"Sure thing," Robbie said softly. "Let's get you on the bus so you can lie down."
"Okay. What did you do with the kiddies?" Aliki managed to joke.
"It's a mission bus. I had to throw the Christians to the lions." Robbie smiled, helping her sister over to the bus with concern on her face.
"I believe you too. You damn near burnt us at the stake with that blast. What the hell have you done to your hair? You've got this funny ragged bang."
Robbie smiled. "I was pretending to be you. It was easy, I just gave myself a bad hair cut and acted grumpy."
Aliki blinked in surprise and shook her head as she climbed up on the bus slowly. "I am too tired at the moment to deal with this. Just tell me how much trouble you have caused for me."
"Hey, hardly any at all. We just went to the university and found the missing body. Then we knew you were in trouble and that probably you had been brought out here," Robbie explained, as she guided her sister into a front seat on the bus.
Janet and Robbie fussed over Dawn and Aliki, making sure they had lots of water and were as comfortable as they could be on the hard bus seats. Then together, they climbed over the ridge to find Chris.
"Wow! Look at that! Bloody amazing I call it. Look Janet, I killed that truck!" Robbie beamed, surveying the smoldering skeletal remains of the burnt and twisted chassis from the top of the ridge.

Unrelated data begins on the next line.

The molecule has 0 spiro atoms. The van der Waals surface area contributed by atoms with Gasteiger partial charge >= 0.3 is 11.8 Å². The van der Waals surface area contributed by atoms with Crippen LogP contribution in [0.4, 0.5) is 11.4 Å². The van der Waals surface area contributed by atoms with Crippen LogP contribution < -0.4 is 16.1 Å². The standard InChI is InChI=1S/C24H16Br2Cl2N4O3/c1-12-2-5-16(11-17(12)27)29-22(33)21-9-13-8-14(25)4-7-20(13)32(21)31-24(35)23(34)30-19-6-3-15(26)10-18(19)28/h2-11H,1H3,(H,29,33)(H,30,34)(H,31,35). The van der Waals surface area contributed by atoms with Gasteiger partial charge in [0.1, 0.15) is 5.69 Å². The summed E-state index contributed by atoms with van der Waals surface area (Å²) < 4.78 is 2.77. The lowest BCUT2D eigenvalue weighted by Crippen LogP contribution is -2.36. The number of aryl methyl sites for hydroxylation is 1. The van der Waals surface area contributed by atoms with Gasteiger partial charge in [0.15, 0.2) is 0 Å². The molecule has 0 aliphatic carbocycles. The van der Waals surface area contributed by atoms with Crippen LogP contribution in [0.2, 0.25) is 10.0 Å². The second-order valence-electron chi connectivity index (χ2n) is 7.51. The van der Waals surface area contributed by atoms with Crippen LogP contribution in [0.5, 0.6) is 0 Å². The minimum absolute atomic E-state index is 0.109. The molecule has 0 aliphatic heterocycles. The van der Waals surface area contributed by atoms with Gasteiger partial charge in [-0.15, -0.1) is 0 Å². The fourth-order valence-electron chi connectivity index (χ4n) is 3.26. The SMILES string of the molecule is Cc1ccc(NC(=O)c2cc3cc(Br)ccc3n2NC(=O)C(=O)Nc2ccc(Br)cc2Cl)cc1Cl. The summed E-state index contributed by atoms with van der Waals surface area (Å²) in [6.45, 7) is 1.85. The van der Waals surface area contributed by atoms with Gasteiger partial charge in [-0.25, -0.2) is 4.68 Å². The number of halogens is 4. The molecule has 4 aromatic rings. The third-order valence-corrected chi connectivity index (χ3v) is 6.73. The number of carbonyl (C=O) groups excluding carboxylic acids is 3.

Janet surveyed the blackened area around. "Looks like you came damn close to doing some collateral damage. Aliki, Dawn and Chris are lucky to be alive."
"Hey, how was I to know they had parked the truck here," Robbie justified, as the two of them slipped and slid down the hill. "Come on, Chris. We've come to rescue your sorry soul. Up you get."
"About time. Water," croaked the woman, as she was yanked to her feet. Janet held a plastic bottle of water to Chris's lips and poured some water into her mouth a little at a time. When she'd had her fill, Chris whined, "I gotta broken wrist thanks to your sister's brutality, so be careful getting me up that hill." Robbie pulled a funny face at Janet behind Chris's back and Janet laughed. "What are you laughing at, bitch?"
"Watch your mouth, Chris," Robbie snapped, defending her partner. "One more word out of you and I'll leave you out here to dry in the sun. I'm in to this mummification thing."
Together Janet and Robbie pulled Chris up the loose, dry gravel ridge and back down the other side to the school bus.
"You gotta be joking," sneered Chris, at the sight of the vehicle that Robbie and Janet were driving.
"Yeah," joked Janet drily. "These hummers come with amazing camouflage don't they. In you get and right to the back so we don't have to put up with you on the ride back."